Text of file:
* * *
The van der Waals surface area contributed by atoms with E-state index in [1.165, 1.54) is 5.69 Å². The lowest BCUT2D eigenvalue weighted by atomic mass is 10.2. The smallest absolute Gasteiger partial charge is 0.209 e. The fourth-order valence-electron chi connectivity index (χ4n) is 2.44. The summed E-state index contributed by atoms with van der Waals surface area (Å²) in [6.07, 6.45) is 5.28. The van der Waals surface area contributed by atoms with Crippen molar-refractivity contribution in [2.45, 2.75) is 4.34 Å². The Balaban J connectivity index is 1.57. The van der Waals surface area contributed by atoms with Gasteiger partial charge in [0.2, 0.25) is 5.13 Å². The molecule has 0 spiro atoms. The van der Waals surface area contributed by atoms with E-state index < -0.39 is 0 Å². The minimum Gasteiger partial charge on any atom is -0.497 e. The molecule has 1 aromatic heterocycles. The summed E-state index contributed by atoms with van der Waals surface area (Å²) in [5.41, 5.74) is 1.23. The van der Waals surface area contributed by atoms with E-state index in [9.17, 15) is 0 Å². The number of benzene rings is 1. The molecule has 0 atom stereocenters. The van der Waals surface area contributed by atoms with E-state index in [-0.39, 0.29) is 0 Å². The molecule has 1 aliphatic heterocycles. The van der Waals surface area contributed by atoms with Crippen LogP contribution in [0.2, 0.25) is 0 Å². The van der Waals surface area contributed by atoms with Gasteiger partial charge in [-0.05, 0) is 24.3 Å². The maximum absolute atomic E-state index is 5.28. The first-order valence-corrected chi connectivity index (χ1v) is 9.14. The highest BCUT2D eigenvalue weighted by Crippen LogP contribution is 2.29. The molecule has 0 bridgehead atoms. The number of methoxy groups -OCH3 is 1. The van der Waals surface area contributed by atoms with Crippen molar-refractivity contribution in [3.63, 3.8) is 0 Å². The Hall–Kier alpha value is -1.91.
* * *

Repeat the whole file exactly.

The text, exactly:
The van der Waals surface area contributed by atoms with E-state index in [1.165, 1.54) is 5.69 Å². The lowest BCUT2D eigenvalue weighted by atomic mass is 10.2. The smallest absolute Gasteiger partial charge is 0.209 e. The fourth-order valence-electron chi connectivity index (χ4n) is 2.44. The summed E-state index contributed by atoms with van der Waals surface area (Å²) in [6.07, 6.45) is 5.28. The van der Waals surface area contributed by atoms with Crippen molar-refractivity contribution in [2.45, 2.75) is 4.34 Å². The Balaban J connectivity index is 1.57. The van der Waals surface area contributed by atoms with Gasteiger partial charge in [0.2, 0.25) is 5.13 Å². The molecule has 0 spiro atoms. The van der Waals surface area contributed by atoms with E-state index < -0.39 is 0 Å². The minimum Gasteiger partial charge on any atom is -0.497 e. The molecule has 1 aromatic heterocycles. The summed E-state index contributed by atoms with van der Waals surface area (Å²) in [5.41, 5.74) is 1.23. The van der Waals surface area contributed by atoms with E-state index in [9.17, 15) is 0 Å². The number of benzene rings is 1. The molecule has 0 atom stereocenters. The van der Waals surface area contributed by atoms with E-state index in [-0.39, 0.29) is 0 Å². The molecule has 1 aliphatic heterocycles. The van der Waals surface area contributed by atoms with Crippen LogP contribution in [0.2, 0.25) is 0 Å². The van der Waals surface area contributed by atoms with Gasteiger partial charge in [-0.05, 0) is 24.3 Å². The maximum absolute atomic E-state index is 5.28. The first-order valence-corrected chi connectivity index (χ1v) is 9.14. The highest BCUT2D eigenvalue weighted by Crippen LogP contribution is 2.29. The molecule has 0 bridgehead atoms. The number of methoxy groups -OCH3 is 1. The van der Waals surface area contributed by atoms with Crippen molar-refractivity contribution in [3.63, 3.8) is 0 Å². The Hall–Kier alpha value is -1.91.